|Updated: 2/14 6:55 pm
||Published: 2/14 1:06 pm
TULSA, Okla. - Maverick Fisher is a high school senior.
He and his family traveled from southern Illinois to Green Country to check out Tulsa Welding School.
Right now he does welding, part time, in his uncle's shop.
"At work, we get started on something, welding, and at the end of the day, when you go home, you say, 'Hey, I built this.' There's a lot of pride," Fisher said.
But, FOX23 is finding out there aren't enough high school seniors like Fisher.
"Welders are very difficult to find. We have to travel all over the United States because there's a shortage," said David Cobb of Huntington Ingalls Industries.
Cobb is in Tulsa to recruit welders for his company.
FOX23 found out it's a huge company that builds and maintains ships for the U.S. Navy and the U.S. Coast Guard.
Huntington Ingalls Industries employs about 37,000 people across the country.
Welders build and maintain ships. They also build and repair bridges, overpasses, pipelines, and buildings.
Industry experts tell us baby boomers are retiring at a rate of 10,000 per day. It's not a matter of what will happen if there aren't enough welders. The shortage is already here.
"The call it massive, detrimental," said Tiffany Jordan, of Tulsa Welding School.
Eighty percent of the industry today says they can't stay competitive because they can't get good qualified welders; Forty percent says they have to turn work away because they can't get good qualified welders," said Cobb.
FOX23 asked Cobb if our nation's infrastructure will crumble, if there are no welders to repair and maintain our country's bridges, overpasses, buildings and pipelines.
"I wouldn't say it will crumble, but I will say it's gonna be challenged," said Cobb.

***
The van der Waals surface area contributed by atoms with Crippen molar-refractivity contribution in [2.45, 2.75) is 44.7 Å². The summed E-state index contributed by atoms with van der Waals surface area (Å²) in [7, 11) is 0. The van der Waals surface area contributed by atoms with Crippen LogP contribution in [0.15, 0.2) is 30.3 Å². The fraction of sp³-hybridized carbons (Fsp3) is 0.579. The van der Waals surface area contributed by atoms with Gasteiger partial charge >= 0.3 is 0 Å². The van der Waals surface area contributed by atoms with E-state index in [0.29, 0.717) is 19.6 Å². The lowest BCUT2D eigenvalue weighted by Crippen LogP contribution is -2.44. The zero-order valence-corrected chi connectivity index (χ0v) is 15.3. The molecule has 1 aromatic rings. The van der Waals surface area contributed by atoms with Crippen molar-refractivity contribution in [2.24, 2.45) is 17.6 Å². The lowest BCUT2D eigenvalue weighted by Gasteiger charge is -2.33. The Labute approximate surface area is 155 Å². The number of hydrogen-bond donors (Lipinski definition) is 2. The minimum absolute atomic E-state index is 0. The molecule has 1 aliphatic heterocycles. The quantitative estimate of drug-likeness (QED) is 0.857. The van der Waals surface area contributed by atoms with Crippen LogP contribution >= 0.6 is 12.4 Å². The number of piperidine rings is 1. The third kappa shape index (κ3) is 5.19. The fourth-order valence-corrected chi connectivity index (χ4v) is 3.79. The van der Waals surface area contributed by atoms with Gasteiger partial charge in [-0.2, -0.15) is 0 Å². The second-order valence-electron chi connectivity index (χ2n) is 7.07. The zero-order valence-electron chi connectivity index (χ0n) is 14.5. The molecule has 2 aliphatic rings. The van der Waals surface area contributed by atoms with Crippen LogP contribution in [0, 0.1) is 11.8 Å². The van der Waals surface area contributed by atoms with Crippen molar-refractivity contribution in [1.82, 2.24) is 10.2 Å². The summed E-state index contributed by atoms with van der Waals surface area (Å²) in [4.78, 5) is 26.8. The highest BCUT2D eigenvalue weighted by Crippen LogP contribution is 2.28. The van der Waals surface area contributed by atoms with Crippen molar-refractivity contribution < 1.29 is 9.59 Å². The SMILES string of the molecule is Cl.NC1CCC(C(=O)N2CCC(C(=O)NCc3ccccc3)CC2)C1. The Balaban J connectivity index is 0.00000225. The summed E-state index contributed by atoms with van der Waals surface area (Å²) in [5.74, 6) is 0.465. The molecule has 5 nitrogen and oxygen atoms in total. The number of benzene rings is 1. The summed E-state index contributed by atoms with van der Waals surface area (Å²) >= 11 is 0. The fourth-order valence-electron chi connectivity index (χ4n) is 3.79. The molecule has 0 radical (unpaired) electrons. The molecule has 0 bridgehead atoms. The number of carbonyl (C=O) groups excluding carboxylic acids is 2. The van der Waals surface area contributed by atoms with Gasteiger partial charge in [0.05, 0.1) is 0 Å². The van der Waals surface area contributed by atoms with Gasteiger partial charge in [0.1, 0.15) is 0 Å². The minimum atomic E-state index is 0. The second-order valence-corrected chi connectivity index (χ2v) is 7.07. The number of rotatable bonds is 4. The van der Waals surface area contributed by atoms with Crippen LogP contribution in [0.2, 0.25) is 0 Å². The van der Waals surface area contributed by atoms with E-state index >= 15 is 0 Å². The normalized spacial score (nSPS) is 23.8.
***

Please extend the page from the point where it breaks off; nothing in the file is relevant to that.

"It's a critical time. We're really trying to re-educate society and let them know that not everyone is meant to get a four-year degree. Post-secondary education is what's important here," said Jordan.
FOX23 found out 900 students a day are being trained as welders here at Tulsa Welding School.
We discovered they have other campuses to train skilled trade workers in Jacksonville, Fla., and Phoenix, Ariz.
The demand is growing so quickly, Tulsa Welding School plans to open another campus, in Houston, Texas, in the fall.
But even training thousands of skilled workers a day won't put a dent in the nationwide shortage.
It will take $17,000 and about seven months to be trained at Tulsa Welding School, as a welder.
FOX23 watched as Mack Dixon, a 23-year-old father of three from Idabell, Okla., who just graduated from the welding program, tested for a job with Huntington Ingalls.
"Hopefully in the next 20 minutes I will get offered to go to Ingalls shipyard in Mississippi and start my career. (Building) Navy ships. I'm very excited. I've never even been on a ship before, so I can't wait to get on one," said Dixon.
He tells FOX23 the program and the test were not easy.
"When it came down to test time, I knew I had to set my nerves aside. I was doing this for me and my kids, so I had to stick with it and do it," said Dixon.
Dixon passed his test, and visited with an Ingalls human resource representative for an interview.
Industry experts tell us welding jobs pay between $16 and $18 per hour. But they say welders don't work 40-hour weeks. With overtime, they say welders can easily make an annual salary of more than $80,000.
Tulsa Welding School tells us 84 percent of graduates of their welding program are employed six months after completing the program.
Not only is the industry dealing with millions of baby boomers retiring each year, experts tell FOX23 that as public schools lose funding, electives like shop class and welding are the first to get cut, so young people are not even learning about careers in welding.